Less: Closing stock of work-in-progress
Material
Wages
Works overhead



13,600
11,000
6,600

12,000
16,500
9,900
6,55,200



31,200

38,400
Work’s cost / factory cost
Add: Administration overhead @ Rs 12 per unit produced (9,000 * 12)


6,48,000

1,08,000
(b) Cost of Production
Add: Opening Stock of finished goods (@84)
Less: Closing Stock of finished goods(756000/9000= 84)
9,000
200
1,600


7,56,000
16,800
1,34,400
(c) Cost of goods Sold
Add: Selling and Distributive overheads
7,600


6,38,400
1,80,061
Total cost of sales
(d) Add: Profit for the year
7,600

8,18,461
81,846
Sales
7,600

9,00,307


Or
(b) “The perpetual inventory system is an integral part of material control.” Discuss this statement by bringing out the salient features and advantages of this system.                                      14
COST ACCOUNTING SOLVED QUESTION PAPERS (2010 TO 2018)




Perpetual Inventory System: Perpetual Inventory system means continuous stock taking. CIMA defines perpetual inventory system as ‘the recording as they occur of receipts, issues and the resulting balances of individual items of stock in either quantity or quantity and value’. Under this system, a continuous record of receipt and issue of materials is maintained by the stores department and the information about the stock of materials is always available. Entries in the Bin Card and the Stores Ledger are made after every receipt and issue and the balance is reconciled on regular basis with the physical stock. The main advantage of this system is that it avoids disruptions in the production caused by periodic stock taking. Similarly it helps in having a detailed and more reliable check on the stocks. The stock records are more reliable and stock discrepancies are investigated and appropriate action is taken immediately.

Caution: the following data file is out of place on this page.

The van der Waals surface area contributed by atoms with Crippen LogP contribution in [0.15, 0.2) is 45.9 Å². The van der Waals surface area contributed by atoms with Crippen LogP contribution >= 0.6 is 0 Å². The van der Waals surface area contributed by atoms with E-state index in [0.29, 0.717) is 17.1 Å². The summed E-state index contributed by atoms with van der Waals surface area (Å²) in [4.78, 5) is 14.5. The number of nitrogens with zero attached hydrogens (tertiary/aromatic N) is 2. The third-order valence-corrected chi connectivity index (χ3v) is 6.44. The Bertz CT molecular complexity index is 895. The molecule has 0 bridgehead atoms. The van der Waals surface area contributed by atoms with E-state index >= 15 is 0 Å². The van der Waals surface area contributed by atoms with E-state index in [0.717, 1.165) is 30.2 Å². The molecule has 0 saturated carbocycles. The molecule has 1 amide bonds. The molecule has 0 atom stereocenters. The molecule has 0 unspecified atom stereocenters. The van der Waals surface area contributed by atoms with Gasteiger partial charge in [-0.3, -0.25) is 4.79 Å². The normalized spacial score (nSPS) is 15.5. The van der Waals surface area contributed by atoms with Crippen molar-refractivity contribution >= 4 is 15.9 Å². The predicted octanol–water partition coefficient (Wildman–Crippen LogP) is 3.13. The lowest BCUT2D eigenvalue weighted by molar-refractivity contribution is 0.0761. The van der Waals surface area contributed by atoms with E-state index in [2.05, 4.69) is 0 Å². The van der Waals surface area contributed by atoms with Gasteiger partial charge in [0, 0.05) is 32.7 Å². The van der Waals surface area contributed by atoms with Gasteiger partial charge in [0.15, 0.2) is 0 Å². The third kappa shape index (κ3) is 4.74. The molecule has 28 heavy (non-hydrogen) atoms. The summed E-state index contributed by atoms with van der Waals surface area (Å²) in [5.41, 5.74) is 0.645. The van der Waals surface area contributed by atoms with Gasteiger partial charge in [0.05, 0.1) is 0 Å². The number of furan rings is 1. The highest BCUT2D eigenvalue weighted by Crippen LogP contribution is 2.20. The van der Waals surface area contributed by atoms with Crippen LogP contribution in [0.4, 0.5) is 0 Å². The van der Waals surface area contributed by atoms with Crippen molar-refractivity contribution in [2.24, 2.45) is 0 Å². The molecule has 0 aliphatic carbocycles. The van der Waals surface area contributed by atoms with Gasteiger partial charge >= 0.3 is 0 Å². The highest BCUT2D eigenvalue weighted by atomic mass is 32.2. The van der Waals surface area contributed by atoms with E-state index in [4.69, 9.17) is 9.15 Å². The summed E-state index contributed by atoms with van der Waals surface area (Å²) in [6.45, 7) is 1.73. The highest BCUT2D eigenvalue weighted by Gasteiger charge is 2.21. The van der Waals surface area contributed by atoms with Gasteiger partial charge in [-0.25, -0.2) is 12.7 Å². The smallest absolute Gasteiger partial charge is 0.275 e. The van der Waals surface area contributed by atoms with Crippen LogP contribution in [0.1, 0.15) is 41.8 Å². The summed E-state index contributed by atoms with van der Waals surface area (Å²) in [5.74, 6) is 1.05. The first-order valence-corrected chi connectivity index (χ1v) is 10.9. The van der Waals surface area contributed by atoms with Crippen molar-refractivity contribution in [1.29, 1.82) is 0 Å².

Salient features of perpetual inventory system
1)      It requires more efforts to maintain inventory under this method.
2)      Quantity balances shown by the store ledger and bin cards are reconciled.
3)      A number of items are physically checked systematically and by rotation.
4)      The method is comparatively costly as compared to periodical inventory system.
5)      Store ledger and bin cards keeps inventory record up-to date and decent.
6)      The method applies to those concerns usually that sell high-value items (Such as car, personal computer, equipments etc.) not at a large quantity as compared to items under periodic system.
7)      Causes for difference between physical balances and book balances can be explored.
8)      Making corrective entries in case of discrepancies.
9)      Removing the causes of discrepancies between physical quantities and book balances.
Advantages of Perpetual Inventory System
a)      Easy detection of errors - Errors and frauds can be easily detected at an early date. It helps in preventing their occurrence.
b)      Better control over stores- The system exercises better control over all receipts and issues in such a manner so as to give a complete picture of both quantities and values of stock in hand at all times.